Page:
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Canon 10x30 IS Ultra-Compact Binoculars (Black)
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- Ultra-compact lightweight 10x binoculars
- Built-in image stabilizer
- Doublet field-flattener for sharp, distortion-free images from edge-to-edge
- Long eye relief for easy viewing
- Water-resistant rubber coating|
- 10x magnification in a compact design
- Built-in optical image stabilization uses 2 AA batteries
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|Item Dimensions||5.9 x 5 x 2.8 inches|
|Item Display Weight||2.35 pounds|
|Item Weight||1.38 pounds|
|Shipping Weight||2.2 pounds|
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|Shipping||—||FREE Shipping||FREE Shipping||FREE Shipping||$9.95||FREE Shipping|
|Sold By||Available from these sellers||Norman Camera & Video||Adorama Camera||Amazon.com||Orion Telescopes & Binoculars||PAGING ZONE|
|Item Dimensions||5 x 2.8 x 5.9 in||5 x 5.9 x 2.8 in||7 x 8.4 x 5.2 in||4 x 8.5 x 11 in||7.1 x 6 x 2.5 in||5.4 x 2.4 x 4.7 in|
|Item Weight||1.38 lbs||1.32 lbs||2.45 lbs||3.28 lbs||2 lbs||1 lb|
|Objective Lens Diameter||—||—||42 millimeters||72 millimeters||50 millimeters||25|
With the Canon 2897A002 10x30 IS Ultra-Compact Binoculars delivers outstanding optical performance and stabilization capability at an affordable price. Whether you're upon the water's edge or perched high in the upper deck of a stadium, you'll get a close view of action with this well-contoured Canon offering. A textured rubber coating provides a sure grip as well as a bit of protection from the elements. The center-mounted focus and stabilizer controls are easily accessible for both hands.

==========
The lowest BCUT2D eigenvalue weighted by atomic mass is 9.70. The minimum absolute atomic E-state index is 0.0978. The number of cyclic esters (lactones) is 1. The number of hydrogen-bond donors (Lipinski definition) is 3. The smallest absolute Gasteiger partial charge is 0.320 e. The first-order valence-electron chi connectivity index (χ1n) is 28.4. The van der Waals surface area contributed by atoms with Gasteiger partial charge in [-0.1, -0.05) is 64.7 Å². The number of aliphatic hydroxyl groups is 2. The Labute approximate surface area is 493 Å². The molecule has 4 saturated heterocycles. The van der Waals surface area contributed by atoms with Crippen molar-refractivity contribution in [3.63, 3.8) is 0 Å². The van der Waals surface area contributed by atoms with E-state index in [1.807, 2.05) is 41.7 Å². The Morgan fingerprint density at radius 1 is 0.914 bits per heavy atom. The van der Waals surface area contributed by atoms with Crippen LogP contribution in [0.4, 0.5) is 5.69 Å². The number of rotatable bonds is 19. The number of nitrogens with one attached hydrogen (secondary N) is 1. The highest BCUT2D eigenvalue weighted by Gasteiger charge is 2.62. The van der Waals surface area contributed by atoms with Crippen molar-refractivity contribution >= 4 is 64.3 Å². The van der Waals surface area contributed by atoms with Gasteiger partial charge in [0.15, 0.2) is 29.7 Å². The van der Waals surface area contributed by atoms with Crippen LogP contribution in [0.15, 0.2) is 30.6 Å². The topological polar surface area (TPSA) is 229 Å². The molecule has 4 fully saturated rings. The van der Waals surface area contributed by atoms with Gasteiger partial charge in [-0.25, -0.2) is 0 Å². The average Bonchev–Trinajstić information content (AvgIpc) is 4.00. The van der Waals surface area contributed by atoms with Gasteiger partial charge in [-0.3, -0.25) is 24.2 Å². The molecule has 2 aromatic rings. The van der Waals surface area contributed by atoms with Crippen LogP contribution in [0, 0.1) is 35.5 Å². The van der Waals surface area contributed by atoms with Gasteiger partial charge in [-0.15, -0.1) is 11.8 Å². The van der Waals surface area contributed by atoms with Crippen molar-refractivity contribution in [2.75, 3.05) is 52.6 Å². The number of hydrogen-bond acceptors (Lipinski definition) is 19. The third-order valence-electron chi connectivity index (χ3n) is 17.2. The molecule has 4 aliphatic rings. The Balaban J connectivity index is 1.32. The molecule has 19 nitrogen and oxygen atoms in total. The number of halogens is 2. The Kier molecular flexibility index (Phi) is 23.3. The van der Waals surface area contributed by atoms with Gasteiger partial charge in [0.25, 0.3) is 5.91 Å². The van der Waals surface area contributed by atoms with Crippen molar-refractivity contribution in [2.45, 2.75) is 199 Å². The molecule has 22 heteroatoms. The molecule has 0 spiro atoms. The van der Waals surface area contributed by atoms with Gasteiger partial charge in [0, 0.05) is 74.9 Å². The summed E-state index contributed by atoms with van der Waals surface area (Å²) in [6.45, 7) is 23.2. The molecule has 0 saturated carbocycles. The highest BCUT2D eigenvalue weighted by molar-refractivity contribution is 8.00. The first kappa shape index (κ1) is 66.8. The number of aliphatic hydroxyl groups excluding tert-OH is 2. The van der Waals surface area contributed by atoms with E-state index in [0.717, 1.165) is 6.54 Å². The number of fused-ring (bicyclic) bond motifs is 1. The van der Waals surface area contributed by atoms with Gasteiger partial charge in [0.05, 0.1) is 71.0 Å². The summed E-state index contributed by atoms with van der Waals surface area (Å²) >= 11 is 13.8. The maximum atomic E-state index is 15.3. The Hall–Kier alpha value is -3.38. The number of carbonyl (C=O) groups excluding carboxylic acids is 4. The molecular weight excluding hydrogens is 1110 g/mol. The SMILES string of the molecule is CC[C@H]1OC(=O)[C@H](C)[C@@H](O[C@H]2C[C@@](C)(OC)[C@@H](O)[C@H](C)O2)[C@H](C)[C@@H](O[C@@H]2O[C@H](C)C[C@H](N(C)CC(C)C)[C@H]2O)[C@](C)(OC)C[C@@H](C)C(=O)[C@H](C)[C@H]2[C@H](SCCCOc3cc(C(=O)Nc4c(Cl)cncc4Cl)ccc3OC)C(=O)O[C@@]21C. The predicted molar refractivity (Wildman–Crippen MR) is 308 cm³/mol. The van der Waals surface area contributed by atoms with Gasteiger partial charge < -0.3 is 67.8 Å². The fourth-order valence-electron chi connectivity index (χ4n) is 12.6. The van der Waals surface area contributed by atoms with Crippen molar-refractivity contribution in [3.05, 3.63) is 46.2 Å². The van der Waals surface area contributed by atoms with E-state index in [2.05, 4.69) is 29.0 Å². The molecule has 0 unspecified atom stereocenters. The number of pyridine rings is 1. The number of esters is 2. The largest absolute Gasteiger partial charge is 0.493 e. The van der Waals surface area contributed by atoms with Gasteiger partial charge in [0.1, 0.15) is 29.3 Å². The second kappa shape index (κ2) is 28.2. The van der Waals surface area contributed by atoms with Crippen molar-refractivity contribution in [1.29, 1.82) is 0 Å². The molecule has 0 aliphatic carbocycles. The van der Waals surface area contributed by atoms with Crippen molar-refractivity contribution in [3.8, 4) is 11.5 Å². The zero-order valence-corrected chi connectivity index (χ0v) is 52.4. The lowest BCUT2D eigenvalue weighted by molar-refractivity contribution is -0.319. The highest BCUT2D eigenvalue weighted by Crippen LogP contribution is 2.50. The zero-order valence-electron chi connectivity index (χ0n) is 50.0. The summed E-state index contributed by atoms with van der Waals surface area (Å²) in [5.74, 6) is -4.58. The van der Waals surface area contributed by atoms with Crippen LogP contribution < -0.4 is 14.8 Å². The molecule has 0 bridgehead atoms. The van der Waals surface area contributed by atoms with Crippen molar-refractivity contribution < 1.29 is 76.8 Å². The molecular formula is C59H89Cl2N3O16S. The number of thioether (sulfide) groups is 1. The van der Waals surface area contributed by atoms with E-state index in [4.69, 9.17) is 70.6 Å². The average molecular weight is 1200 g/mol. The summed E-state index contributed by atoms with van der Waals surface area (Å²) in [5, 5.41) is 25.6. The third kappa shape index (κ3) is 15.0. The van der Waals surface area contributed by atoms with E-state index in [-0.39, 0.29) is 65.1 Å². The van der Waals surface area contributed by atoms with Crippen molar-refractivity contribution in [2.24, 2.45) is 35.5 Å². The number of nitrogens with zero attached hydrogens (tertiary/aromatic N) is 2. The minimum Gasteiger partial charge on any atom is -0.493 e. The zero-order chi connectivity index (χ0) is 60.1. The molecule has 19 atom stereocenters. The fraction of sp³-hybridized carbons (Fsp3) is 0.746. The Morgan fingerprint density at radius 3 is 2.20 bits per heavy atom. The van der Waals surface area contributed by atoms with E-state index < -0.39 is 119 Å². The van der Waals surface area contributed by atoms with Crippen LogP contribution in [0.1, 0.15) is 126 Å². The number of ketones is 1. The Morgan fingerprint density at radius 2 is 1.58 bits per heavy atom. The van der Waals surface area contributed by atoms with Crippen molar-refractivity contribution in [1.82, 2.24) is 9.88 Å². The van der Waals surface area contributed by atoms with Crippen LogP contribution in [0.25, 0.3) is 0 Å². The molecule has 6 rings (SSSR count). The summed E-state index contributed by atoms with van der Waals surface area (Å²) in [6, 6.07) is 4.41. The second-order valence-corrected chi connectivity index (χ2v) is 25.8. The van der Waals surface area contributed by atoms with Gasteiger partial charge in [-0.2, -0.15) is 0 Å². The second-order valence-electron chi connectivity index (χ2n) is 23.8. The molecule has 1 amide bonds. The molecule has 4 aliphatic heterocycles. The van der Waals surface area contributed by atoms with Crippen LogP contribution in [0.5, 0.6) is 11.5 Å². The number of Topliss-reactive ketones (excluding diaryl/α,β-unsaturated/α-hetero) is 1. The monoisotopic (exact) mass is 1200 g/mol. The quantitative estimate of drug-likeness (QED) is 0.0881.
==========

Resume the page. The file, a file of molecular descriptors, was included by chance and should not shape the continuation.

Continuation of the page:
From the Manufacturer
Lightweight and powerful, the ultra-compact Canon 10x30 Image Stabilization Binoculars delivers the built-in benefits of Canon's refined and active Image Stabilization. It also features a doublet field-flattener for sharp, distortion-free images from edge-to-edge. Canon's super spectra multi-coating provides superior contrast, as the water-resistant rubber coating ensures secure holding. It also has a long eye relief of 14.5-millimeters for easy viewing.
Top customer reviews
So is this crazy problem unique to me? No. If you go online, or read reviews on Amazon, you will see others have had the same problem I have. When I contacted Canon a month ago, I asked if there was any compensation or help, since my warrenty had expired. The rep said no, except that I could send the binoculars in, and they would send me a repair bill after recoating the body. Well, I have learned from other users who followed this path that the recoating process would cost almost $400, which is about the same as getting a new pair. By the way, the Canon rep said he had been with Canon for 10 years, and never heard of this problem. Well, if he was truthful, he should go on the internet!
Why would I buy a new pair after my bad experience? Because these have got to be about the greatest binoculars ever made. Just read all the gushing 5 star reviews on Amazon and elsewhere. I love these binoculars for birding. For astronomy, they are unique. You look a Jupiter, and turn on the IS, and it is rock steady, and you can see 4 moons. And you don't need a tripod!
They are relatively light. The optical quality is superb!
What causes a binocular coating to melt? There are several reasons, all of which affected my Canons. First, I live in hot humid Florida. When I transport my Canons in a car, they get hot. I don't leave them in the car permanently, but it's hard to avoid the hot temps, Second, I use sunscreen and Deet bug repellant. It got from my hands to the Canons. This may be the biggest cause of melting. Also, I used alcohol wipes to clean the lenses, and stupidly used them to clean the sweat off the rubber coating-bad move.
I am enjoying my new Canons, and will treat them differently.
Don't get sunscreen, Deet or other repellants on the Canons.
Don't clean the body with any chemicals-water or mild soap only.
Don't subject them to a hot car, or any heat source.
Somebody else may have other advice to offer, and it would be appreciated.
You cannot find an image stabilized binocular of this quality with fine optics at anywhere near this price. I can't live without these bincoculars!
I personally carry the 10x or 12x for normal birding. I'm shorebirding I'll carry the 15x. 12x is good compromise of both.